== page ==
Opposites attract in this teen romance shaped by immigration, grief, and loss.
Susan Thomas and Malcolm Vakil could not be more different. Susan is a shy, bookish Malayali Christian perfectionist who grew up in Jeddah, Saudi Arabia, before moving to Canada for her senior year of high school. Malcolm is a hell-raising Parsi Canadian still reeling from his mother’s death, his father’s abuse, and his ex-girlfriend’s betrayal. Despite their better judgment, the two teens strike up a tentative romance, their feelings quickly deepening from infatuation to true love. But as Susan grapples with her parents’ impending divorce and her desire to go to art school and Malcolm confronts his conflicted feelings for his ex-girlfriend and his damaged relationship with his father and stepmother, the two must learn to overcome their insecurities to support each other. The story is told from each of their points of view, and each perspective is nuanced and distinct. Susan’s character arc is convincing and compelling, defying her initial characterization as a clichéd, overprotected Indian girl. But while the action is fast-paced and the characters refreshingly diverse, Bhathena’s (A Girl Like That, 2018) clumsy prose and stilted dialogue limit the narrative’s emotional impact. The Parsi elements of the book ring true, particularly refreshing considering how little Parsis are represented in Western YA literature. In contrast, the book is riddled with cultural inaccuracies and stereotypes about southern Indians that unfortunately render those characters less believable.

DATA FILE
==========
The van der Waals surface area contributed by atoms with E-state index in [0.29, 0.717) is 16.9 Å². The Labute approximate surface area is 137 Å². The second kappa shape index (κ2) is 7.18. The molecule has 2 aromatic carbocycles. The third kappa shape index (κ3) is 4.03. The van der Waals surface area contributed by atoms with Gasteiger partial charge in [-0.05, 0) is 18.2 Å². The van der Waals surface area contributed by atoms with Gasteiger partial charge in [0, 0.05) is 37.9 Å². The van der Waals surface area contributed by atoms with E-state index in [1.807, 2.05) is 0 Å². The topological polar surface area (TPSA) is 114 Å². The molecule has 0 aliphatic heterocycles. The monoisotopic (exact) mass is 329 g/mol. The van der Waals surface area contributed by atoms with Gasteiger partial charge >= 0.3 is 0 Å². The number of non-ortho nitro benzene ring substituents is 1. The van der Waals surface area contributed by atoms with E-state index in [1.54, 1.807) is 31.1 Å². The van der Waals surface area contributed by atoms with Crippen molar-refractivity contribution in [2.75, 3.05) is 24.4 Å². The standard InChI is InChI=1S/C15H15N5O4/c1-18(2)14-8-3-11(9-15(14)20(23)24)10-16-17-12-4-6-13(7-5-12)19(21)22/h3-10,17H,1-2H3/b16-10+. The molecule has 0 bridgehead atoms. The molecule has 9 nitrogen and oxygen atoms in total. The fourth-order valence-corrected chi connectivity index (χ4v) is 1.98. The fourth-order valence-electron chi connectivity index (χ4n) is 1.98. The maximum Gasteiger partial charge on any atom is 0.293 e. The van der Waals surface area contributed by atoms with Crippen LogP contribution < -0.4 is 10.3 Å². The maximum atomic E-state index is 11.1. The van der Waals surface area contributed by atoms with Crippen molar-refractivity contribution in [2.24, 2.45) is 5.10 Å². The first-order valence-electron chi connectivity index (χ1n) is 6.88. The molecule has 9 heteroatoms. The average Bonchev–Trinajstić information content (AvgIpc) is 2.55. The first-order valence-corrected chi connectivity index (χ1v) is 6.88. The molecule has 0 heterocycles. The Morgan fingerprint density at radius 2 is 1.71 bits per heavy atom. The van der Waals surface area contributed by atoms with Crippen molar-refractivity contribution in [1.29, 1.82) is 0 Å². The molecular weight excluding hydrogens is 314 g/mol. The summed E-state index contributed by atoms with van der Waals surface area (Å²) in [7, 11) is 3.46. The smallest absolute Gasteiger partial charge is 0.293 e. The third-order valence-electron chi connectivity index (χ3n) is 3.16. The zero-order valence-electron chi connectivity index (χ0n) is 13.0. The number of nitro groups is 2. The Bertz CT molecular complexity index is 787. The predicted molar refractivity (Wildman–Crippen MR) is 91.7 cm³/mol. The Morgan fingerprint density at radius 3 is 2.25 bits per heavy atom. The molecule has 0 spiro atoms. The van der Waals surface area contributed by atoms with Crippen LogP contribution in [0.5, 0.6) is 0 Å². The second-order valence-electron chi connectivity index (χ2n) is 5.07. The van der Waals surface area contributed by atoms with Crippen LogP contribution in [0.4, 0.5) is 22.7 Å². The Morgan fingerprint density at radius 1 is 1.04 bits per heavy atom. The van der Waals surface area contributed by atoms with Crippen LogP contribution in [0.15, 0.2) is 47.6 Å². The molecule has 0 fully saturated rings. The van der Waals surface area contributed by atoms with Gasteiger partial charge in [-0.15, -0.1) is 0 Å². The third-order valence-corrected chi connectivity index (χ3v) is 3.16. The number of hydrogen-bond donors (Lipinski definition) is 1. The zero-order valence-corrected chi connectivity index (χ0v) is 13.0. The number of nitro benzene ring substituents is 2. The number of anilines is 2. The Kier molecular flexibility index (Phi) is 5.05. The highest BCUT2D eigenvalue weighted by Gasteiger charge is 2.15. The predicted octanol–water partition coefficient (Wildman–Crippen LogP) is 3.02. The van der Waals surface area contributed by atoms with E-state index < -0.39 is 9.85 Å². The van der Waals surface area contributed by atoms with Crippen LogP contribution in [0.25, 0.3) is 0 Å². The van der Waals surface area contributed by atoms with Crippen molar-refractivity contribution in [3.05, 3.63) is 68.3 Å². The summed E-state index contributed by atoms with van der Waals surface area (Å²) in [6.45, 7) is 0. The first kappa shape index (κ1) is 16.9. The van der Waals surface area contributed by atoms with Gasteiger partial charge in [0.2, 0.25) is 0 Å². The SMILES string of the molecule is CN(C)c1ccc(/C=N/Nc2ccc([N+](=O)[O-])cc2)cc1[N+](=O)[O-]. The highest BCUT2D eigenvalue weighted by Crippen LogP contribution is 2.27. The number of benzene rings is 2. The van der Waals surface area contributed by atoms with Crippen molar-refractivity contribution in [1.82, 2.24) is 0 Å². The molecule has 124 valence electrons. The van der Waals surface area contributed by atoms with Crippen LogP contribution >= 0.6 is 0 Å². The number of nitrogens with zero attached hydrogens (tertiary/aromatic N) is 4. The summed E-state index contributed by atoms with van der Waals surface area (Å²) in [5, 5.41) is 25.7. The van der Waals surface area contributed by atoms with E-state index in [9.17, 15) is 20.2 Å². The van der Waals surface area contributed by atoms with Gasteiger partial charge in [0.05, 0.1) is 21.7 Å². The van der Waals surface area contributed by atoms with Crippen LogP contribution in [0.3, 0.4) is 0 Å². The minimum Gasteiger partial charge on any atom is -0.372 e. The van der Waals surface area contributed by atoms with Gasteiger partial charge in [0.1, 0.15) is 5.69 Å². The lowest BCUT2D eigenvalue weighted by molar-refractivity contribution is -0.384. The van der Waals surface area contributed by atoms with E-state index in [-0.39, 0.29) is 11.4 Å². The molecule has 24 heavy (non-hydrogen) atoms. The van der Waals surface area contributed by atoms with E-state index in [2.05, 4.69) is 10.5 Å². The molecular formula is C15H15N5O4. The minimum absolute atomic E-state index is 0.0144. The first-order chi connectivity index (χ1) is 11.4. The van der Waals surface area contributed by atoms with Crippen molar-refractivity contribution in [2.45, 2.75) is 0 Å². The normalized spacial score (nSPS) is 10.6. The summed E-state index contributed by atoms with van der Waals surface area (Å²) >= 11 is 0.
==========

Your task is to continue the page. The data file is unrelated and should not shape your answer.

A diverse, entertaining love story that falls just short of extraordinary. (Romance. 14-18)